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It's been a hard day, and Joe's back is killing him.

His wife has some Percocet left over from a trip to the dentist, and there's that big bottle of Tylenol under the sink, so Joe grabs a couple of each and washes them down with a slug of beer.

Luckily for Joe, he's a fictional character invented for this article. But there are a lot of real-life Joes out there making big mistakes with over-the-counter and prescription pain pills.

Can you spot Joe's mistakes? Joe didn't make every mistake in the book. But he made quite a few.

Here's WebMD's list of common pain pill mistakes, compiled with the help of pharmacist Kristen A. Binaso, spokeswoman for the American Pharmacists Association; and pain specialist Eric R. Haynes, MD, founder of Comprehensive Pain Management Partners in Trinity, FL.

Pain Medications Mistake No.1: If 1 Is Good, 2 Must Be Better

Doctors prescribe pain pills at the doses they believe will offer the greatest benefit at the least risk. Doubling or tripling that dose won't speed relief. But it can easily speed the onset of harmful side effects.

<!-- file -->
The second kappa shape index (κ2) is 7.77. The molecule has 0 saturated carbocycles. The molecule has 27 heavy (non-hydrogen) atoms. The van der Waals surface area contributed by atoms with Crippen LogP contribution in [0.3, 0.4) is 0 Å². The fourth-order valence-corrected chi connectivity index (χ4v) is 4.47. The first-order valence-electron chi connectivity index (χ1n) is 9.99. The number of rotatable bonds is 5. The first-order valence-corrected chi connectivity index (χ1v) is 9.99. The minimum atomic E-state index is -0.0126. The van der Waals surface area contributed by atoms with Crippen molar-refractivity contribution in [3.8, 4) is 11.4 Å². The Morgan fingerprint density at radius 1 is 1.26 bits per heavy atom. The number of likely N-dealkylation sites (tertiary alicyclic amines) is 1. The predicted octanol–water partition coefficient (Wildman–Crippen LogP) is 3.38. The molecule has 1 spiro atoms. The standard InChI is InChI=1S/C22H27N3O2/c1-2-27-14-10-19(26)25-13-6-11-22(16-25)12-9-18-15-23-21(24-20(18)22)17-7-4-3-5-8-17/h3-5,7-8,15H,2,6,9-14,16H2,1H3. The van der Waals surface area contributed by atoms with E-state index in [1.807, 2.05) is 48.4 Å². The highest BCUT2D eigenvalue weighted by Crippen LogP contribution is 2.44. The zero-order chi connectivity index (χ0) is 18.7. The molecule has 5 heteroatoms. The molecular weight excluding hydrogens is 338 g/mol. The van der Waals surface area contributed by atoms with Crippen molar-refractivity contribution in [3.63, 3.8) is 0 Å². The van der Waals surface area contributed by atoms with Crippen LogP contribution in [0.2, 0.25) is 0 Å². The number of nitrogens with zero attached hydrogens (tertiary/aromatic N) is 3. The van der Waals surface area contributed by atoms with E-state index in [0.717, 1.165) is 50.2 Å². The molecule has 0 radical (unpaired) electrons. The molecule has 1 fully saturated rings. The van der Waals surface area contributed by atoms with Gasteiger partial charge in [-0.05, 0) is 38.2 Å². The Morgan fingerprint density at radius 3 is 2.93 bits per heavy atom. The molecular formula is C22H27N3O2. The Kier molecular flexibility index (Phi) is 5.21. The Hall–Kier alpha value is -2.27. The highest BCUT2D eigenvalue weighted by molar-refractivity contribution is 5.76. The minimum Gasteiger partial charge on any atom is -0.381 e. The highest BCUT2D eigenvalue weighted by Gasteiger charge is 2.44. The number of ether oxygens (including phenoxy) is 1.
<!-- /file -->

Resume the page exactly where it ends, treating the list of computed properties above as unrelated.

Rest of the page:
"The first dose of a pain medication may not work in five minutes the way you want. But this does not mean you should take five more," Binaso says. "With some pain drugs, if you take additional doses, it makes the first dose not work as well. And with others, you end up in the emergency room."

If you've given your pain medication time to work, and it still does not control your pain, don't double down. See your doctor about why you're still hurting.

"This 'one is good so two must be better' thing is a common problem," Haynes says. "Patients should follow the instructions their doctor gives. Ask before leaving the office: Can I take an extra pill if I still hurt? What is the upper limit for this medication?"

Another bad idea is trying to boost the effect of one kind of pain pill by taking another.

"There may be ibuprofen, acetaminophen, and naproxen in the house, and a person may take them all," Binaso says.

This can escalate into a very bad situation, Haynes says.

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